gentle, humorous and persuasive manner was known in the wider community as well as the synagogue.
He served as Jewish chaplain and faculty member at Macalester, where he was beloved by students and staff alike.
was active in St Paul civic affairs, was a supporter of the civil rights movement and a champion of women's rights, especially within the Conservative movement.
Rabbi Raskas and Laeh were passionate Zionists, and maintained a home in Israel, Both have been buried in Jerusalem.
There is also a tribute book dating from 1989, as Rabbi Raskas began his formal retirement from Temple of Aaron after 38 years of service.
Among the conventional messages of praise from civic leaders, there are interesting details of his
years at Temple of Aaron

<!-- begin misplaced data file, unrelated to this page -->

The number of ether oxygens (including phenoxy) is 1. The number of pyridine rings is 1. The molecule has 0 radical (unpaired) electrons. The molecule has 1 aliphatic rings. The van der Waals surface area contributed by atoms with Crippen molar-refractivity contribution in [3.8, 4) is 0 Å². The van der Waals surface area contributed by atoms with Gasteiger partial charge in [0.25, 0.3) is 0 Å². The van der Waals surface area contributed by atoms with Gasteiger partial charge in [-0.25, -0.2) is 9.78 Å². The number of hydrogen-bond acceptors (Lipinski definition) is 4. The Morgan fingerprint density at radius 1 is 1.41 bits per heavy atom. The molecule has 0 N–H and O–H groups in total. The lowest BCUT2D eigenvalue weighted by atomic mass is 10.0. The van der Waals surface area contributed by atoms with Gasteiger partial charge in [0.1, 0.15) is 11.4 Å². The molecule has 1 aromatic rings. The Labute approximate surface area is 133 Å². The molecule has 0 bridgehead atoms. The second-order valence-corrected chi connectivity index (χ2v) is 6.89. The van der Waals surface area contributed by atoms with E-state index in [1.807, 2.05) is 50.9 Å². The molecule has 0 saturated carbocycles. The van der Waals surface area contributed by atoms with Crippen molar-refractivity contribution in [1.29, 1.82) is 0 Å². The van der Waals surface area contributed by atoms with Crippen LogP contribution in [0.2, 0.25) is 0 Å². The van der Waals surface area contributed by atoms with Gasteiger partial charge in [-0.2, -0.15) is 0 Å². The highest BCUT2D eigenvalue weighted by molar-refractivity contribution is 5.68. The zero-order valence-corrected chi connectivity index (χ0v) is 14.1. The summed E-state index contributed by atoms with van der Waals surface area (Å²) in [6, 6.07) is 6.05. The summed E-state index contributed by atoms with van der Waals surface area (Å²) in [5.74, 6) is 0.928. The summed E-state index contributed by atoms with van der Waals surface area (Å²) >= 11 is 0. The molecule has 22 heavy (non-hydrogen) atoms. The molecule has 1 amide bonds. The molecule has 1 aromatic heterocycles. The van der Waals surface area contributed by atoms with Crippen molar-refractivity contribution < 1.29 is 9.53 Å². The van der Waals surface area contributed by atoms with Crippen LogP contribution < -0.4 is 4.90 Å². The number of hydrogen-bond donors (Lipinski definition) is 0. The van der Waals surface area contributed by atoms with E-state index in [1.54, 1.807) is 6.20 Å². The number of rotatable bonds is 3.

services were innovative and creative, and as a writer, scholar and community leader he
achieved nationwide recognition.
A friend may well have made ...
A friend may well have made arrangements for Koufax to attend as [Rabbi Bernard] Raskas was led to believe.
Leavy continues "The rabbi, Bernard Raskas, waited until afternoon services to address the issue, affirming to the congregation that Koufax had been there, seated in the back, near an exit.
Unfortunately, Rabbi Raskas has passed and this year the former ritual director of Temple of Aaron, Harry Gottesman passed as well.
St. Paul Pioneer Press | 09/15/2006 | people in your neighborhood
Bernard Raskas, rabbi laureate of St. Paul's Temple of Aaron, will be honored today by the city he has called home for the last 55 years.In recognition of his long service to the community, the St. Paul City Council will name the stretch of Hartford Avenue between Mount Curve and Mississippi River boulevards Raskas Road.
"I'm overwhelmed," said Raskas